Handy has written 19 reviews for films rated ★★★½ .

  • The Color of Money

    The Color of Money

    ★★★½

    Though this film has Scorsese, Paul Newman, and a very young Tom Cruise, to me, it's most memorable for what it lacks: the young irresistible Paul Newman, the slightly older experienced Tom Cruise who knew more than just mugging for the camera in that pompadour, and the sense or noir doom that the original "the Hustler" had and which Scorsese would return to many times again, especially in "Goodfellas" and "the Departed".

    What it adds in spades is Mary Elizabeth…

  • M

    M

    ★★★½

    There are two lessons from this film:

    The first is that Fritz Lang has the visual and aural craft to make a brilliant and logical film, and that Hitchcock learned much of his craft from filmmakers like Lang. We see Lang in his films for decades afterward, whenever we see one of his films accumulate details to build suspense and drama--like in the opening of Rear Window, as one example--we see Hitch learned how to make a film that participates…

  • I Snuck Off the Slave Ship

    I Snuck Off the Slave Ship

    ★★★½

    Solid setup, solid delivery. I'll keep my eyes out for her work.

  • Zombies

    Zombies

    ★★★½

    I can really see where posed tableaux like Beyonce's are coming from and are ending up in pieces like this.

    The creative exploration of how masks, faces, costumes, and poses can be handled.

    As spectacle, it's quite amazing and striking, and his end titles are world class.

    And in some ways, we get more specific examples of how Africans from Kinshasa, perhaps the most African of African cities, are imagining themselves and their future.

  • The Becoming Box

    The Becoming Box

    ★★★½

    AFRO-FUTURIST RULE #17: Any moment of recent history that suppresses black people can also be a used in a sci fi story to comment on it and the need to escape it with a portal.

    I enjoyed both of your short films and would definitely watch either as features. You have a gift for visuals, using distinctive and interesting local specific culture, creating interesting black characters I wanna follow on their potential journeys back to Africa or their future, and you write very economically to get exposition across elegantly.

  • Get on Up

    Get on Up

    ★★★½

    Great performance by Chadwich Boseman.

    Superior live performances.

    Better than average biopic.

  • Blow the Man Down

    Blow the Man Down

    ★★★½

    This review may contain spoilers. I can handle the truth.

    IT'S LIKE "GOODFELLAS". FOR WOMEN! WITH SEA SHANTIES!


    "The reason we need to see more films with older women is that women don't lose their power as they grow older".

    --Margo Martindale

    Plot in a Sentence: "Blow the Man Down" is a dark comedy about two sisters in a port town in Maine who kill a creep in self defense, cover it up, and gradually learn that their mother and the other women in town have been running a brothel…

  • The Painter and the Thief

    The Painter and the Thief

    ★★★½

    This review may contain spoilers. I can handle the truth.

    THE PAINTER SAVES HER THIEF: BUT SHE STILL CAN'T PAY HER RENT?

    Plot in a sentence: This Norwegian doc by Benjamin Ree explores the implausible circumstance and deep friendship of a brilliant Super-Realist painter, Barbora, with the thief and junkie who stole her masterpieces from a gallery; by insisting on painting portraits of him, she inspires him to do his prison time, kick his drug habit, and start a new life. And she gets one painting back.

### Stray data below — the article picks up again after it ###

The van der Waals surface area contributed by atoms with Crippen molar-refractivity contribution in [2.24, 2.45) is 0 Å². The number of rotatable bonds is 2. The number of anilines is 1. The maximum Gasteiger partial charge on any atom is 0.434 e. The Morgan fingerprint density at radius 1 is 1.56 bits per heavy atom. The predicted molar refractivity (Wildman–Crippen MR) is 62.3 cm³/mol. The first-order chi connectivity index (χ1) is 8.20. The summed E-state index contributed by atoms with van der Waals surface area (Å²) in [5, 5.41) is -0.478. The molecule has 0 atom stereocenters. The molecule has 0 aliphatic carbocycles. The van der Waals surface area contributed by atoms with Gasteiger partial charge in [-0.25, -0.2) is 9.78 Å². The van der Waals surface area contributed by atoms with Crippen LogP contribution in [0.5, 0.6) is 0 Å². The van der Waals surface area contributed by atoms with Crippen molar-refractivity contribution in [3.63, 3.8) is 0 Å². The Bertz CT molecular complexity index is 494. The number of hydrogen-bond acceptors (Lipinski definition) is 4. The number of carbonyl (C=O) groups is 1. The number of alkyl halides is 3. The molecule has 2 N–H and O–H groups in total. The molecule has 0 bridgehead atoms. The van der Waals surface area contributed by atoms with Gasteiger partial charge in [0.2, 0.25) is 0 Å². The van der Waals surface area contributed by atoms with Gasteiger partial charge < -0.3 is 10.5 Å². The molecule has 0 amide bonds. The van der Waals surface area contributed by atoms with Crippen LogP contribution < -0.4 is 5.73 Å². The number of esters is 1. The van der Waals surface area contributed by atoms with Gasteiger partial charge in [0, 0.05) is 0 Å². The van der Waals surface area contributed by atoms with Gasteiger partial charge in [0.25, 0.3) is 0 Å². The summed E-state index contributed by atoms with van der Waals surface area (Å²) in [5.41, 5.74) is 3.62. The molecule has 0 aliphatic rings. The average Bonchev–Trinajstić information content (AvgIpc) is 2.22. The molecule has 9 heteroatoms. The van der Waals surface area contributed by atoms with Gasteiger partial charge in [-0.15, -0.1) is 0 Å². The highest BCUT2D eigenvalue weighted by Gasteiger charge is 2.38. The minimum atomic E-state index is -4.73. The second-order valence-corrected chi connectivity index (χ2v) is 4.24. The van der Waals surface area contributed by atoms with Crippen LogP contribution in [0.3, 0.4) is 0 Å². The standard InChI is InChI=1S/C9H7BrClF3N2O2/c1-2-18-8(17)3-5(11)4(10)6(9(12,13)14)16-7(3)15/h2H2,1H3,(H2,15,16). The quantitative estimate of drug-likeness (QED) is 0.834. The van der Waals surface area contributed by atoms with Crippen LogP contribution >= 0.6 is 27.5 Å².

LASTING IMAGE: Barbora's…

  • The Assistant

    The Assistant

    ★★★½

    This review may contain spoilers. I can handle the truth.

    PORTRAIT OF THE PRODUCTION ASSISTANT AS A YOUNG WOMAN IN AN ENTRY LEVEL FILM JOB IN THE #METOO ERA:

    Plot in a Sentence: A young woman assistant in a NY film company office loses confidence in small, but key ways in an office of predominantly men as shown in one dull, frustrating day in her job.

    Lasting image: Julia Garner as the Assistant sitting at her desk, concerned about what's going on in her boss' office and very aware of…

  • Oliver Twist

    Oliver Twist

    ★★★½

    CONSIDER YOURSELF A POSTWAR MELODRAMA WITH INCREDIBLE SETTINGS AND CINEMATOGRAPHY, OR "I PLAYED FAGIN FOR YOU, MR. LEAN, SO I CAN PLAY AN ARAB TOO."

    PIAS: Poor orphaned boy Oliver is treated slightly better than a dog in 1830s England by ruthless characters for purposes of comedy, satire, and sentiment; but what's this? He's actually the illegitimate grandson of a rich man: SAVED!

    Roses: Settings and lighting. Lean and his crew are working everything they can out of that camera…

  • Nicholas Nickleby

    Nicholas Nickleby

    ★★★½

    NICE BOY! EVIL UNCLE! ALL ENDS WELL:


    Plot in a Sentence: "Nicholas Nickleby" written and directed by Douglas McGrath and adapted from Dickens' 900-page novel, is the sentimental melodrama of a young boy, Nicholas, whose upper-class lifestyle tumbles when his father dies, leaving himself, his mother and sister destitute in 1830s London: appeals to a greedy uncle prove futile and humiliating and lead him through a kaleidoscope of adventures of various colorful characters of lower-class London, eventually finding a tidy…

  • The Spy Who Came in from the Cold

    The Spy Who Came in from the Cold

    ★★★½

    The Spy Who Put Me to Sleep.

    That actually was my intent, to be honest: wide awake at 3:00 AM, I was short of sleep, so after some warm almond milk, I cuddled up and only caught a few of the 10,000 closeup shots of Dick Burton's face looking concerned in long takes.

    My respect for Le Carre' as a spy writer is confirmed: he knows that world, how it works, and how those forces have changed in the last 50 years--hence his books keep getting remade into movies and TV.

    I may actually watch it again. But doubtful.